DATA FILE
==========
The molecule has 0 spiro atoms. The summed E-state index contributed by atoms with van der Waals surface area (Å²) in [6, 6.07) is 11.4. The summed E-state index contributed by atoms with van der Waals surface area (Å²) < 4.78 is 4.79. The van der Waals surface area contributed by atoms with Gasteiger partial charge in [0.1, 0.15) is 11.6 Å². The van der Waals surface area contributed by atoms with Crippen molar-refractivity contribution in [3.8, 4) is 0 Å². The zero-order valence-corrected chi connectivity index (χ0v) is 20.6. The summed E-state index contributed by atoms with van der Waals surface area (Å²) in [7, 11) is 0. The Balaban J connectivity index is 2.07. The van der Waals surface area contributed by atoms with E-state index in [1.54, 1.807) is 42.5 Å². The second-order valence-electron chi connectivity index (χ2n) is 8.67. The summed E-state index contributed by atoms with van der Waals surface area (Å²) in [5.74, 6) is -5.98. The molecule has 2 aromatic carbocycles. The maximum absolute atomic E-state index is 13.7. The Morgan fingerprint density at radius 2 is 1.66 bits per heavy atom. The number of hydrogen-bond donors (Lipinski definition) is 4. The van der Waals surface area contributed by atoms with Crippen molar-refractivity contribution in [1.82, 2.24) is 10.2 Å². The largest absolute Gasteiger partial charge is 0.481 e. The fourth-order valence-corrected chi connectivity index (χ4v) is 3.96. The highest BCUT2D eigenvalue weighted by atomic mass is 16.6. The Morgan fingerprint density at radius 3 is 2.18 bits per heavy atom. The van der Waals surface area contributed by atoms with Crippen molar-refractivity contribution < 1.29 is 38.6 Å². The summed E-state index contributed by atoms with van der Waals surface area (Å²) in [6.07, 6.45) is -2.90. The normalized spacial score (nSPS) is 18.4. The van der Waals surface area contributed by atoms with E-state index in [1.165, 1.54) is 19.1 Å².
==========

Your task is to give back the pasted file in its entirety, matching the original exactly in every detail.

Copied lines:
The molecule has 0 spiro atoms. The summed E-state index contributed by atoms with van der Waals surface area (Å²) in [6, 6.07) is 11.4. The summed E-state index contributed by atoms with van der Waals surface area (Å²) < 4.78 is 4.79. The van der Waals surface area contributed by atoms with Gasteiger partial charge in [0.1, 0.15) is 11.6 Å². The van der Waals surface area contributed by atoms with Crippen molar-refractivity contribution in [3.8, 4) is 0 Å². The zero-order valence-corrected chi connectivity index (χ0v) is 20.6. The summed E-state index contributed by atoms with van der Waals surface area (Å²) in [7, 11) is 0. The Balaban J connectivity index is 2.07. The van der Waals surface area contributed by atoms with E-state index in [1.54, 1.807) is 42.5 Å². The second-order valence-electron chi connectivity index (χ2n) is 8.67. The summed E-state index contributed by atoms with van der Waals surface area (Å²) in [5.74, 6) is -5.98. The molecule has 2 aromatic carbocycles. The maximum absolute atomic E-state index is 13.7. The Morgan fingerprint density at radius 2 is 1.66 bits per heavy atom. The number of hydrogen-bond donors (Lipinski definition) is 4. The van der Waals surface area contributed by atoms with Crippen molar-refractivity contribution in [1.82, 2.24) is 10.2 Å². The largest absolute Gasteiger partial charge is 0.481 e. The fourth-order valence-corrected chi connectivity index (χ4v) is 3.96. The highest BCUT2D eigenvalue weighted by atomic mass is 16.6. The Morgan fingerprint density at radius 3 is 2.18 bits per heavy atom. The van der Waals surface area contributed by atoms with Crippen molar-refractivity contribution < 1.29 is 38.6 Å². The summed E-state index contributed by atoms with van der Waals surface area (Å²) in [6.07, 6.45) is -2.90. The normalized spacial score (nSPS) is 18.4. The van der Waals surface area contributed by atoms with E-state index in [1.165, 1.54) is 19.1 Å².